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Potential energy to watts

  1. Mar 30, 2016 #1
    • OP warned about not using the template
    Could anyone help me with this sum - To generate electricity, 180000 kg water is dropped from a height of 50 m (let g = 10 m/s^2). If half the gravitational potential energy is converted to electric energy, how many 100 W bulbs can be lit ?

    Formula - Ep = mgh

    I calculated the potential energy to be 90000000 J. Half of it is electric energy = 45000000 J. I am at a loss from here.
     
    Last edited: Mar 30, 2016
  2. jcsd
  3. Mar 30, 2016 #2

    DrClaude

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    The units don't work. Energy should be in joules. You will also need a time so you can convert the power consumption of the light bulbs into a total energy consumption.
     
  4. Mar 30, 2016 #3
    So, is the question wrong ?
     
  5. Mar 30, 2016 #4
    why not use the conversion table of watt and joule? one joule per second is equal to one watt!
    when water is coming down -it should have some rate of flow - so you should not write Js only -whether s is for time or its joules?
     
  6. Mar 30, 2016 #5

    DrClaude

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    Not necessarily. It is not very well formulated, but there are different ways of coming up with a reasonable answer.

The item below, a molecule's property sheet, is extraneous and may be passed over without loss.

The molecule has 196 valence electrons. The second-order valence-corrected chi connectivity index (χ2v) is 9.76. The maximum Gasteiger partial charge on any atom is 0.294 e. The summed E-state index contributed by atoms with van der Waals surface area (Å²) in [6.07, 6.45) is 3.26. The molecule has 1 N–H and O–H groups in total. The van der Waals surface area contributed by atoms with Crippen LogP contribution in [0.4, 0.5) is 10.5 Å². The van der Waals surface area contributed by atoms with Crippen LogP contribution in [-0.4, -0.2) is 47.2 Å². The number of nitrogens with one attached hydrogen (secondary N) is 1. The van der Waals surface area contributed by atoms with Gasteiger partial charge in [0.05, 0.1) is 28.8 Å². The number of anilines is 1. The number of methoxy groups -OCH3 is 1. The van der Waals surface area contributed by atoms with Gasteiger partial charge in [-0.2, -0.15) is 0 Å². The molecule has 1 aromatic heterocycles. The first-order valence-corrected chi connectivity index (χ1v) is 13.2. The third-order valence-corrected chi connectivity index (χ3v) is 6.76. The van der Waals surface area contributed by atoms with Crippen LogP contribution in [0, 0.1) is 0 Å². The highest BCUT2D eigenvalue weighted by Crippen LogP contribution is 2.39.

7. Mar 30, 2016 #6
    s is for seconds
     
  8. Mar 30, 2016 #7
    Lets say 180000 kg of water fall per hour. Now, can we find an answer ?
     
  9. Mar 30, 2016 #8
    does it mean joule in a second then it is J s^-1 or J/s -it means the rate of flow is there -then you can convert directly to watt and calcilate number of light bulbs.
     
  10. Mar 30, 2016 #9

    DrClaude

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    Yes. You first need to figure out how much gravitational potential energy there is in that mass of water.
     
  11. Mar 30, 2016 #10
    Using the mgh formula, I multiplied 180000 kg, 50 m and 10 m/s^2. It gave 90000000 kgm^2/s^2. I made a mistake, kgm^2/s^2 equals just Joules and there is no seconds.
     
  12. Mar 30, 2016 #11

    DrClaude

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    Correct. Now you need to convert it to power, using the assumption you have made about the rate of flow.
     
  13. Mar 30, 2016 #12
    Ok, so 90000000 J is converted to 45000000 J of electric energy. As 1 watt = 1 joule per second, 45000000 J/ 3600 s gives 12500 W. So, is the answer 125 bulbs (12500 W/ 100 W) ? If it is, Thanks a lot.
     
  14. Mar 30, 2016 #13

    DrClaude

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    That sounds fine.
     
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